A winter whiteout is when, in poor weather, the sky and ground become one so there is no horizon line and it is impossible to make out the lay of the land just in front of you. It can be very intimidating, especially around ridges, steep avalanche prone slopes and cornices (lips of compacted snow that overhang cliffs and outcrops). Without anything to aim a compass bearing at one can drift significantly off course and the eyes and mind play tricks, especially if a strong wind is blowing snow diagonally across our route or into our face. Forget the old idea of throwing snow balls in front of you to aim on - it doesn't work.

Careful route planning is essential. Try to design a route using objectives that are changes in contour information which can provide physical feedback. For example, a straight line bearing takes us diagonally downwards across a slope for 600m to reach flat ground. Using pacing and feeling the change in the contour spacing enables us to be reasonably accurate about our position. Further confirmation can be obtained by asking companions to walk away in different directions to the limit of visibility and observe if they appear to be level, above or below. This idea can also help gauge the slope aspect (direction the slope is facing).

If there is more than one navigator and compass in a group, walking accurately on a bearing can be managed by working as a team. Once the objective, bearing, distance and expected feel of the ground is agreed, a confident navigator goes out in front about 5 - 10 metres ahead, doing their best to follow the bearing on their compass. The next person behind follows with the same bearing on their compass and steers the front person - "left a bit", "on", "right a bit", "on", often shouting in the wind. With the rest of the team close behind the second person everyone is moving.

The lead person follows the instructions drifting back onto the bearing. The lead person ideally is also counting the paces although others could do this, (the person shouting the instructions can't count paces as well).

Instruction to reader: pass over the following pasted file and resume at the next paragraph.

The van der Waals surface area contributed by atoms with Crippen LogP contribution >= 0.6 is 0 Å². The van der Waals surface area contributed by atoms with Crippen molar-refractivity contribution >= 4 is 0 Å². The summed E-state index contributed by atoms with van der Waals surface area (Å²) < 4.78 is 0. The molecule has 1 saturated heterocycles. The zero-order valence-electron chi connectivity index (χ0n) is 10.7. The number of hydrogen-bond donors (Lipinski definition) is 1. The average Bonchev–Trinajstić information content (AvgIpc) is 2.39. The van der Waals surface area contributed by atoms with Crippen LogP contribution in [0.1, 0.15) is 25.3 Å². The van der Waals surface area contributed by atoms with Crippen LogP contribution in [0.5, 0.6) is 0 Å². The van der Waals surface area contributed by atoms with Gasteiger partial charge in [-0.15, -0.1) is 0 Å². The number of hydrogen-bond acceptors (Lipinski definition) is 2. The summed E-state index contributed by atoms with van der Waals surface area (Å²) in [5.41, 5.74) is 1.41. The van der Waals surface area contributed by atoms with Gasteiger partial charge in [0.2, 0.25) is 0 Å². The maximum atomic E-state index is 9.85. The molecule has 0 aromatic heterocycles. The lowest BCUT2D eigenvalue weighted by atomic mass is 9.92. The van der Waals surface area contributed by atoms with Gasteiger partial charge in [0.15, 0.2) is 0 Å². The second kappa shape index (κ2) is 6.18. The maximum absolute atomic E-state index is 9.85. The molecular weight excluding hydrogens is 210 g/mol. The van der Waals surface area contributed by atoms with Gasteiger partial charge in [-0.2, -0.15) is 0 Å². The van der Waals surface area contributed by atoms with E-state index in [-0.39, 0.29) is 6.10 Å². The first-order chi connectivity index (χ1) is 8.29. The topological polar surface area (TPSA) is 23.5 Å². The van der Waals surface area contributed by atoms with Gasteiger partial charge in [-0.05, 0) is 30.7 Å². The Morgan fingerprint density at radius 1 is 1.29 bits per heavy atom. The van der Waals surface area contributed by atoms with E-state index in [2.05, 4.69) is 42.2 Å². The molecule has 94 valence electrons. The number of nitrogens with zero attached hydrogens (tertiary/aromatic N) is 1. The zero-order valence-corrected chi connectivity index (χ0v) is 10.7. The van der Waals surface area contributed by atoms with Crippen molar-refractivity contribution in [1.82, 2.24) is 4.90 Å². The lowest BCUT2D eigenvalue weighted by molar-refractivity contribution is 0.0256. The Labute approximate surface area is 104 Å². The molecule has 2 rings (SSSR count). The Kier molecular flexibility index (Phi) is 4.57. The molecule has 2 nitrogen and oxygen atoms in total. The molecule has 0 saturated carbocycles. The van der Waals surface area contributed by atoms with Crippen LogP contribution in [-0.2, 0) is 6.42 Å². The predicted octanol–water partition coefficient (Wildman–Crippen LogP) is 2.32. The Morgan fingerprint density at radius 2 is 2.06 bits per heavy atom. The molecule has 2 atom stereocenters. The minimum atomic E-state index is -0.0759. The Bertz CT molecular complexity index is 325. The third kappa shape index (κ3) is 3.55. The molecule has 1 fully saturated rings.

If there is only one compass or confident navigator then it can be done by sending an individual to the limit of visibility then directing them left or right onto the bearing, then the group walks to them and the process is repeated. This is a depressingly slow and cold process.

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November 2020

Cognitive navigation and GPS
by Nigel Williams

Before maps existed, the human brain developed the ability to observe landmarks, and use spatial awareness to create a mental map of the countryside around them. The hippocampus is the part of the brain that stores the mental map. Today we help that with navigation tools such as a map and compass. However, a map of the countryside would be a meaningless document if we had never seen or been in the countryside. We develop spatial awareness through experience of the environment/terrain that we recreate or explore in, knowing roughly where we are in relation to various landmarks and the positional relationship between them. (It is a good argument for the value of outdoor education and also why we cannot really learn to navigate/wayfind online).

London cabbies usually spend around 4 years memorising the A-Z map of central London, they call it "Knowledge". They can go between any two places in any direction and are able to work out alternatives if there are delays. They don't use GPS. MRI scans of their brains as they learn the Knowledge shows that they develop a larger than usual hippocampus.

Research into the cognitive impact of using a GPS for navigation goes back to the early 2000s. One experiment asked two sets of people to navigate a route through a built-up area. One set were equipped with maps and compasses the other following the route on a GPS. On arrival at the destination point the navigation tools were removed and they were asked to back track the route from memory. The map and compass users managed the task quickly with few mistakes. The GPS users had difficulty in achieving the task.